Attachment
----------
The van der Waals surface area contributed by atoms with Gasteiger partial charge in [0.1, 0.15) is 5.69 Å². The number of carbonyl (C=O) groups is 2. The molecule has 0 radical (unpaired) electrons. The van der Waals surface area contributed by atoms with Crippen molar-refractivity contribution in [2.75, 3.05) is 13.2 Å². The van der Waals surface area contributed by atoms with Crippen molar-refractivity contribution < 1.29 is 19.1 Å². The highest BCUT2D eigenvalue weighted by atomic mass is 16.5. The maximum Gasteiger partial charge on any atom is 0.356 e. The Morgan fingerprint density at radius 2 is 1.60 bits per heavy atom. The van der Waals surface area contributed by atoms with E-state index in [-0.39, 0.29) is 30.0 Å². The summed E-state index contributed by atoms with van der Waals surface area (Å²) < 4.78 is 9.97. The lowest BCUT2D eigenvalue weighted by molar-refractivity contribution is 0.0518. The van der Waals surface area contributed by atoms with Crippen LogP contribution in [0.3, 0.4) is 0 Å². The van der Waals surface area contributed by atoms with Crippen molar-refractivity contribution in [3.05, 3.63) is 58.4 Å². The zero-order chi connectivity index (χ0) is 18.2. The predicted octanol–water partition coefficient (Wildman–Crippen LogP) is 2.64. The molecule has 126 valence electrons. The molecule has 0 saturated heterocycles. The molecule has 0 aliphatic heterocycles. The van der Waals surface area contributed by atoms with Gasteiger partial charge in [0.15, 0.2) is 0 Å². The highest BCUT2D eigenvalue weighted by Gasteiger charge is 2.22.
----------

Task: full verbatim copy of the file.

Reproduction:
The van der Waals surface area contributed by atoms with Gasteiger partial charge in [0.1, 0.15) is 5.69 Å². The number of carbonyl (C=O) groups is 2. The molecule has 0 radical (unpaired) electrons. The van der Waals surface area contributed by atoms with Crippen molar-refractivity contribution in [2.75, 3.05) is 13.2 Å². The van der Waals surface area contributed by atoms with Crippen molar-refractivity contribution < 1.29 is 19.1 Å². The highest BCUT2D eigenvalue weighted by atomic mass is 16.5. The maximum Gasteiger partial charge on any atom is 0.356 e. The Morgan fingerprint density at radius 2 is 1.60 bits per heavy atom. The van der Waals surface area contributed by atoms with E-state index in [-0.39, 0.29) is 30.0 Å². The summed E-state index contributed by atoms with van der Waals surface area (Å²) < 4.78 is 9.97. The lowest BCUT2D eigenvalue weighted by molar-refractivity contribution is 0.0518. The van der Waals surface area contributed by atoms with Crippen LogP contribution in [0.3, 0.4) is 0 Å². The van der Waals surface area contributed by atoms with Crippen molar-refractivity contribution in [3.05, 3.63) is 58.4 Å². The zero-order chi connectivity index (χ0) is 18.2. The predicted octanol–water partition coefficient (Wildman–Crippen LogP) is 2.64. The molecule has 126 valence electrons. The molecule has 0 saturated heterocycles. The molecule has 0 aliphatic heterocycles. The van der Waals surface area contributed by atoms with Gasteiger partial charge in [0.15, 0.2) is 0 Å². The highest BCUT2D eigenvalue weighted by Gasteiger charge is 2.22.